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I wish to store UUIDs created using java.util.UUID in a HSQLDB database.

The obvious option is to simply store them as strings (in the code they will probably just be treated as such), i.e. varchar(36).

What other options should I consider for this, considering issues such as database size and query speed (neither of which are a huge concern due to the volume of data involved, but I would like to consider them at least)

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4 Answers 4

up vote 5 down vote accepted

You have a few options:

  • Store it as a VARCHAR(36), as you already have suggested. This will take 36 bytes (288 bits) of storage per UUID, not counting overhead.
  • Store each UUID in two BIGINT columns, one for the least-significant bits and one for the most-significant bits; use UUID#getLeastSignificantBits() and UUID#getMostSignificantBits() to grab each part and store it appropriately. This will take 128 bits of storage per UUID, not counting any overhead.
  • Store each UUID as an OBJECT; this stores it as the binary serialized version of the UUID class. I have no idea how much space this takes up; I'd have to run a test to see what the default serialized form of a Java UUID is.

The upsides and downsides of each approach is based on how you're passing the UUIDs around your app -- if you're passing them around as their string-equivalents, then the downside of requiring double the storage capacity for the VARCHAR(36) approach is probably outweighed by not having to convert them each time you do a DB query or update. If you're passing them around as native UUIDs, then the BIGINT method probably is pretty low-overhead.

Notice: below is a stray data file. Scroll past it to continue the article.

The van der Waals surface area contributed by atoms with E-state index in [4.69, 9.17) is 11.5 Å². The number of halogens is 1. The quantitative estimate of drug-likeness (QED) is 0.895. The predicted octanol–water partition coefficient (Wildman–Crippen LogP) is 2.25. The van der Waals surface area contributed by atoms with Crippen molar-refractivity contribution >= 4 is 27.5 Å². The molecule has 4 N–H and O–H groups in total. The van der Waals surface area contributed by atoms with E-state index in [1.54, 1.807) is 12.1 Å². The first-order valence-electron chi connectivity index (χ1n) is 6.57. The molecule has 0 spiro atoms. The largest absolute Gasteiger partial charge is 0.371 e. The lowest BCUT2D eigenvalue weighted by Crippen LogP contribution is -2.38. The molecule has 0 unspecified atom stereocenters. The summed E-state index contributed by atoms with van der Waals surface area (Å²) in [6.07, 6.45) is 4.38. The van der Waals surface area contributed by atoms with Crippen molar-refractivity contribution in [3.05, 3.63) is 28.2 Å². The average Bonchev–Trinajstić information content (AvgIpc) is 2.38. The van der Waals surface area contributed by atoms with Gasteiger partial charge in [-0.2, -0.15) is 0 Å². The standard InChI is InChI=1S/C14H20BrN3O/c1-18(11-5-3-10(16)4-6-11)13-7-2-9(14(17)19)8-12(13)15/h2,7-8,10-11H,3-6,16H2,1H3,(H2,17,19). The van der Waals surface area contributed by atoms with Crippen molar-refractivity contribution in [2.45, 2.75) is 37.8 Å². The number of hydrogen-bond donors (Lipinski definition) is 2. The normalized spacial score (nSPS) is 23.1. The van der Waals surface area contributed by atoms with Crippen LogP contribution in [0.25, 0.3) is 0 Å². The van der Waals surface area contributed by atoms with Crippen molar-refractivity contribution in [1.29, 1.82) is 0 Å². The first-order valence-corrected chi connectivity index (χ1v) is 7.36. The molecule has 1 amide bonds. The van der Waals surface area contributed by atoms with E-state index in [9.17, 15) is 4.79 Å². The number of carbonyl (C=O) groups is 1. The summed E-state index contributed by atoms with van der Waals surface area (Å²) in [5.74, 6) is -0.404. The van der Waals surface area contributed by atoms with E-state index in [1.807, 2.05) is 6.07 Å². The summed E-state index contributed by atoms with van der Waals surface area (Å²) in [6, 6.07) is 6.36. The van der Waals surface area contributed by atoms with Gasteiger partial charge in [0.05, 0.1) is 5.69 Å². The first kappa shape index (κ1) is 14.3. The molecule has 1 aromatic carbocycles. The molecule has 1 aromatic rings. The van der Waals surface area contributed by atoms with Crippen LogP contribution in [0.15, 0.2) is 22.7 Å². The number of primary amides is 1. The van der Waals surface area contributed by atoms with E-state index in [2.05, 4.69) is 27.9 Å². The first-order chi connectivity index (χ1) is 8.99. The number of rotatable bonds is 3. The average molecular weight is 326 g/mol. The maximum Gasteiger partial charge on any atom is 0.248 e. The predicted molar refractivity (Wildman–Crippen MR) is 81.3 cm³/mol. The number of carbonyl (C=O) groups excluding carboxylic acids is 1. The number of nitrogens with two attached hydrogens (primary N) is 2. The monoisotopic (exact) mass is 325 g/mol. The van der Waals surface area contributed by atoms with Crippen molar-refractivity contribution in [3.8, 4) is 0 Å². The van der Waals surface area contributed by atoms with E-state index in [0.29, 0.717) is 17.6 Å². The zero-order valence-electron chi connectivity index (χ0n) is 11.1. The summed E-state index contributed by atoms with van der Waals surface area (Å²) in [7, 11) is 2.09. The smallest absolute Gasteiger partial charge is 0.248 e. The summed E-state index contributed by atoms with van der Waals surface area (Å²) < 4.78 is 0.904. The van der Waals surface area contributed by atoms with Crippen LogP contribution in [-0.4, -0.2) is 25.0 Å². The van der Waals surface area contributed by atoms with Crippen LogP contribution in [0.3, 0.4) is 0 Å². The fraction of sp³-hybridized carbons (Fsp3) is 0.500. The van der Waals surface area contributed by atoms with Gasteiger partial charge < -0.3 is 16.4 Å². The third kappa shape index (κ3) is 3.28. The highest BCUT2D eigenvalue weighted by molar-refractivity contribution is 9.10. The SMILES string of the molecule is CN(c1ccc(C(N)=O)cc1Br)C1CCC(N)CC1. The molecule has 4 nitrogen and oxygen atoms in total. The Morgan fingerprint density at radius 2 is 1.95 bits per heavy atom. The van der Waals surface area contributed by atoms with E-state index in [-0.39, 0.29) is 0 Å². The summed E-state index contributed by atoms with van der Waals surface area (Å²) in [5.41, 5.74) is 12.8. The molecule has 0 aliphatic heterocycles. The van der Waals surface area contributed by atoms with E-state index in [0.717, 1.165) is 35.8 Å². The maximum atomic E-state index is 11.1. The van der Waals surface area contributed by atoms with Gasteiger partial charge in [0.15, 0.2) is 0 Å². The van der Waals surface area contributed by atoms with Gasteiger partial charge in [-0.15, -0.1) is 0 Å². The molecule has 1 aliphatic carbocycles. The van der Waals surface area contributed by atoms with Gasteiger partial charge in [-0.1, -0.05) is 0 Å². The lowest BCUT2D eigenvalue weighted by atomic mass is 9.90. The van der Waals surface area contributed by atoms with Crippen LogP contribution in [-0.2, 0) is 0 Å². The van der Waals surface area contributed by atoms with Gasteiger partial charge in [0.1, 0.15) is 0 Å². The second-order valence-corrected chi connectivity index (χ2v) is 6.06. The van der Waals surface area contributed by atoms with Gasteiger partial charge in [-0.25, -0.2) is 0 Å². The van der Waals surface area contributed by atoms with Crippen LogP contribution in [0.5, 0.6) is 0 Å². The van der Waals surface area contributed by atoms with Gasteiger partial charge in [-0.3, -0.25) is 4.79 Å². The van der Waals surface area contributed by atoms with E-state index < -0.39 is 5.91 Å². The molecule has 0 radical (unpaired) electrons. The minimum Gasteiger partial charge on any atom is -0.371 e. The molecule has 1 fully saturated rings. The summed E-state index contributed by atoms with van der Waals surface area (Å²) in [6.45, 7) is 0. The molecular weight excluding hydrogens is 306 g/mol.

Oh, and it's nice that you're looking to consider speed and storage space issues, but as many better than me have said, it's also good that you recognize that these might not be critically important given the amount of data your app will be storing and maintaining. As always, micro-optimization for the sake of performance is only important if not doing so leads to unacceptable cost or performance. Otherwise, these two issues -- the storage space of the UUIDs, and the time it takes to maintain and query them in the DB -- are reasonably low-importance given the cheap cost of storage and the ability of DB indices to make your life much easier. :)

share|improve this answer what universe does 36 * 8 = 256? 36 * 8 = 288 in this one :P – MetroidFan2002 Dec 16 '09 at 16:30
Alas, I apparently live in my own universe. :/ I'll edit it. – delfuego Dec 16 '09 at 18:04
  1. I would recommend char(36) instead of varchar(36). Not sure about hsqldb, but in many DBMS char is a little faster.

  2. For lookups, if the DBMS is smart, then you can use an integer value to "get closer" to your UUID.

For example, add an int column to your table as well as the char(36). When you insert into your table, insert the uuid.hashCode() into the int column. Then your searches can be like this

WHERE intCol = ? and uuid = ?

As I said, if hsqldb is smart like mysql or sql server, it will narrow the search by the intCol and then only compare at most a few values by the uuid. We use this trick to search through million+ record tables by string, and it is essentially as fast as an integer lookup.

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I like that idea. Don't think we'll need it here due to the volume of records involved, but I'll definitely remember it for the future! Thanks. – William Lannen Dec 16 '09 at 15:41
Wouldnt adding an index on the uuid column be essentially the same as this solution? – Sasi Aug 12 '11 at 13:21

Using BINARY(16) is another possibility. Less storage space than character types. Use CREATE TYPE UUID .. or CREATE DOMAIN UUID .. as suggested above.

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I think the easiest thing to do would be to create your own domain thus creating your own UUID "type" (not really a type, but almost).

You also should consider the answer to this question (especially if you plan to use it instead of a "normal" primary key)


HSQLDB: Domain Creation and Manipulation

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